Propaganda & You

Propaganda is alive and well in the United States – we do not have state-owned media as in a totalitarian society; but ours is a “soft propaganda” of a different model. Edward Herman and Noam Chomsky wrote Manufacturing Consent: The Political Economy of the Mass Media in 1988, yet their thesis has never been significantly challenged. Their “propaganda model” describing the way mass media works in the West, and specifically in the United States, has proven accurate many times over throughout the 1990’s and early 2000’s.

Mainstream media pro-government compliancy has been demonstrated in every major American conflict or intervention of the last two decades and beyond: from both Iraq wars, to Kosovo, to the general “War on Terror,” to Libya, to coverage of the Arab uprisings. This is not, says Herman and Chomsky, because the federal government owns the mediums of communication, but primarily because of the special corporate-government relationship born of both private media’s desire for profits, and government’s desire for good PR among it’s constituency. This relationship serves to keep both entities in power and influence, and especially shapes the way government actions in foreign affairs are presented to the American masses.

The Manufacturing Consent Wikipedia page has an excellent outline summation of how American propaganda works:

Herman and Chomsky’s “propaganda model” describes five editorially distorting filters applied to news reporting in mass media:

  1. Size, Ownership, and Profit Orientation: The dominant mass-media outlets are large firms which are run for profit. Therefore they must cater to the financial interest of their owners – often corporations or particular controlling investors. The size of the firms is a necessary consequence of the capital requirements for the technology to reach a mass audience.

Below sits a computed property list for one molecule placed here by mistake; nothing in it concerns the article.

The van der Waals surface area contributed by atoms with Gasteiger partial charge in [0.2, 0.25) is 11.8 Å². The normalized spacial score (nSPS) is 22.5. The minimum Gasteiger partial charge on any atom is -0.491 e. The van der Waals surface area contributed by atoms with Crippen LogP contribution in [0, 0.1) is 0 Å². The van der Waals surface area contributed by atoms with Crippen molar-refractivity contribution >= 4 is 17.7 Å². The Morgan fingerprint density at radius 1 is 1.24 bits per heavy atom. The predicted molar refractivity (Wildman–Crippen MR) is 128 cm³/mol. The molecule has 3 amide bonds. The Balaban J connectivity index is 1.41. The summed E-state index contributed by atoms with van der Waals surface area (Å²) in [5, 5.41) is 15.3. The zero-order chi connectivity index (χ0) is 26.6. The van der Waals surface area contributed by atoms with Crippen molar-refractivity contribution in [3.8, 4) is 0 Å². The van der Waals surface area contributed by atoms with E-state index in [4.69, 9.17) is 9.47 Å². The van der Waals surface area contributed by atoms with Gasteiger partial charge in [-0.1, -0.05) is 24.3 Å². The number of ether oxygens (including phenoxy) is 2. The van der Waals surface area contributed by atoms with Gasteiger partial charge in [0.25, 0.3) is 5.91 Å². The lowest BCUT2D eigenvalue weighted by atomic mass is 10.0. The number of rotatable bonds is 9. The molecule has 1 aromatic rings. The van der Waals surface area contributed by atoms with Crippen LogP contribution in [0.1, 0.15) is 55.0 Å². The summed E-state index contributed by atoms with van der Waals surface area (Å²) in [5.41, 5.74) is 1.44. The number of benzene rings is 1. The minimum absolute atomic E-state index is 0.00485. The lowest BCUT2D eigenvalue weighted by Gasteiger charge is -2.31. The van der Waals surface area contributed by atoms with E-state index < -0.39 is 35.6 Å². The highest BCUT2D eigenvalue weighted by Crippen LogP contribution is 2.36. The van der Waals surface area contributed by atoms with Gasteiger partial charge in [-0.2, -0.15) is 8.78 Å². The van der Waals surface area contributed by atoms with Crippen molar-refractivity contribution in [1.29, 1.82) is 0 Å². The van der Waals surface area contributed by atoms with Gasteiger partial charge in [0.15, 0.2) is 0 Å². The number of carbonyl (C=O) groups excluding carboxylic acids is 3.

2. The Advertising License to Do Business: Since the majority of the revenue of major media outlets derives from advertising (not from sales or subscriptions), advertisers have acquired a “de-facto licensing authority”. Media outlets are not commercially viable without the support of advertisers. News media must therefore cater to the political prejudices and economic desires of their advertisers. This has weakened the working-class press, for example, and also helps explain the attrition in the number of newspapers.
  3. Sourcing Mass Media News: Herman and Chomsky argue that “the large bureaucracies of the powerful subsidize the mass media, and gain special access [to the news], by their contribution to reducing the media’s costs of acquiring […] and producing, news. The large entities that provide this subsidy become ‘routine’ news sources and have privileged access to the gates. Non-routine sources must struggle for access, and may be ignored by the arbitrary decision of the gatekeepers.”
  4. Flak and the Enforcers: “Flak” refers to negative responses to a media statement or program (e.g. letters, complaints, lawsuits, or legislative actions). Flak can be expensive to the media, either due to loss of advertising revenue, or due to the costs of legal defense or defense of the media outlet’s public image. Flak can be organized by powerful, private influence groups (e.g. think tanks). The prospect of eliciting flak can be a deterrent to the reporting of certain kinds of facts or opinions.
  5. Anti-Communism: This was included as a filter in the original 1988 edition of the book, but Chomsky argues that since the end of the Cold War (1945–91), anticommunism was replaced by the “War on Terror”, as the major social control mechanism.

End Wiki article

For a wonderful layman’s explanation of the above points in Chomsky’s own words, please go to this page at Chomsky.info.

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